Our food choices, even on national holidays like Thanksgiving, are as diverse as our accents. And while the basic idea remains constant, regional influences make each table across the country slightly different.
America is a vast country, and its diversity is expressed in the ingredients that appear on the holiday table in various parts of the country — like oyster stuffing in the Northeast or red chile gravy in the Southwest. Some are even city-specific: Baltimore residents, for instance, proudly serve sauerkraut (a nod to German influences in the area) next to their turkey.
To celebrate our nation's various heritages and traditions, we have rounded up a collection of the best regional Thanksgiving delicacies from across America. Maybe you’ll be inspired to try something new this holiday.
Decidedly American (and weird), cranberry fluff has made appearances on tables across America but really is a favorite in the Heartland. Similar to ambrosia salad, cranberry fluff is made with whole cranberries processed in a food processor and folded with non-dairy whipped topping, mini marshmallows, and crushed pineapple chunks. Best made in advance, the fluff is first frozen then thawed just before serving so it still contains slivers of ice.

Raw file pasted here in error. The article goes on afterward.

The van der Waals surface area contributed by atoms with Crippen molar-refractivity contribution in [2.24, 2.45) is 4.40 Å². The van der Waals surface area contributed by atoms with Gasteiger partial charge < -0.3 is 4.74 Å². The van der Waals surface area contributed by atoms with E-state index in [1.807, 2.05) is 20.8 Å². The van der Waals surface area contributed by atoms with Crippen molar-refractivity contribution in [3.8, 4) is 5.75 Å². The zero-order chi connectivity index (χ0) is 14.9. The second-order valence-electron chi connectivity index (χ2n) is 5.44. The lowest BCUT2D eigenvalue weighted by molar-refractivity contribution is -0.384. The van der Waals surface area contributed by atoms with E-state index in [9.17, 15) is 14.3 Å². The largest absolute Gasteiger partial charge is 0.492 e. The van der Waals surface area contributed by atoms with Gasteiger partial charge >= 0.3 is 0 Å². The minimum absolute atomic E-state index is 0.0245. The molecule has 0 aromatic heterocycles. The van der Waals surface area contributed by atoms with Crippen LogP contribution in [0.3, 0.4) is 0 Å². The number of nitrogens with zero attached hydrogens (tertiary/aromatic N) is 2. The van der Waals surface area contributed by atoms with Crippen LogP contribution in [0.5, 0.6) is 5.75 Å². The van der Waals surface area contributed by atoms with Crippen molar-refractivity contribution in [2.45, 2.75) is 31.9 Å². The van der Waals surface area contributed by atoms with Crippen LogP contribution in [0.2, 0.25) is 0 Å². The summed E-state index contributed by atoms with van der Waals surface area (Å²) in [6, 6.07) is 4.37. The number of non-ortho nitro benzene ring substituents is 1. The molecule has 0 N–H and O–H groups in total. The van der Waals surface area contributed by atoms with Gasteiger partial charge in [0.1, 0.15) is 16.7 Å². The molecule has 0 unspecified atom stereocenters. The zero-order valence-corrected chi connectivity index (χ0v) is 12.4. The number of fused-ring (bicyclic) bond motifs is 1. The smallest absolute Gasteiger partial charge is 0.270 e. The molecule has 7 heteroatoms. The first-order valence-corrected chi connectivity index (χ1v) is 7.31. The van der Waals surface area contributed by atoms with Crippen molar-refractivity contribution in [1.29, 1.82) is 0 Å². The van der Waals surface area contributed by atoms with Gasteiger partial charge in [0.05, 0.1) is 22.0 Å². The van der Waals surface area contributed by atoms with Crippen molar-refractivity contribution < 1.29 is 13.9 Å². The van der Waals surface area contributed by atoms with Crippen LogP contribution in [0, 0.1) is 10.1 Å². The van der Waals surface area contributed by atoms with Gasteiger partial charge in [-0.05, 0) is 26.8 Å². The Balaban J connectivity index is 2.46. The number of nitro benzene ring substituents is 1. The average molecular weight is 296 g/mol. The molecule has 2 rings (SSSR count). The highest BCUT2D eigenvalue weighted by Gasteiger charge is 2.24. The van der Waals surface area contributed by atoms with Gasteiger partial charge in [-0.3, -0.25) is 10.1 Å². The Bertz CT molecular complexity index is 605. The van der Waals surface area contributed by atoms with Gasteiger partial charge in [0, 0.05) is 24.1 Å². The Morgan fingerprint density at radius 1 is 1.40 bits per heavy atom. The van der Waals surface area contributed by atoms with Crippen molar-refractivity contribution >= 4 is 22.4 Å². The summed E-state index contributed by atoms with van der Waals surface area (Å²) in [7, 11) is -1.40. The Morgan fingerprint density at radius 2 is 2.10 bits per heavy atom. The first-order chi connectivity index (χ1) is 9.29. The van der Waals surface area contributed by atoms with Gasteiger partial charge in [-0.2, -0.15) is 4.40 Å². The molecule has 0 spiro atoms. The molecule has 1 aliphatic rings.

Cranberry relish is a specialty of the Northeast; it’s served raw, chunky, and cold. The cranberries are processed In a food processor or meat grinder, then mixed with a variety of add-ins like walnuts, apples, and celery. For the Cranberry Relish recipe, click here.
Many regional dishes from the Southwest borrow flavors from neighboring Mexico, which is why it is no surprise that the Southwest opts for a spicier take on a traditional cranberry sauce. This version doctors a can of cranberry sauce with spicy chiles — like chipotles or jalapeños — and can include chopped onions, lime juice, cumin, and cilantro. Here, the chipotles mingle with whole berry canned cranberry sauce, thyme, and black pepper. For the Cranberry Sauce With Chipotle Peppers recipe, click here.
Guajillo and ancho chiles are the usual flavor influencers in this gravy. The spiciness combined with turkey pan drippings add up to a twist on Thanksgiving gravy that is sure you make you sweat a little.
Southerners are serious about their cornbread — the South is basically the cornbread capital of the U.S., after all — so it is hardly surprising that sweet, crumbly cornbread is a base for Southern-style Thanksgiving stuffing (or "dressing" to use the proper Southern vernacular). The rough, lively texture paired with the signature sweetness of the cornbread is a magnificent complement to the savory quality of the turkey. For the Classic Cornbread Stuffing recipe, click here.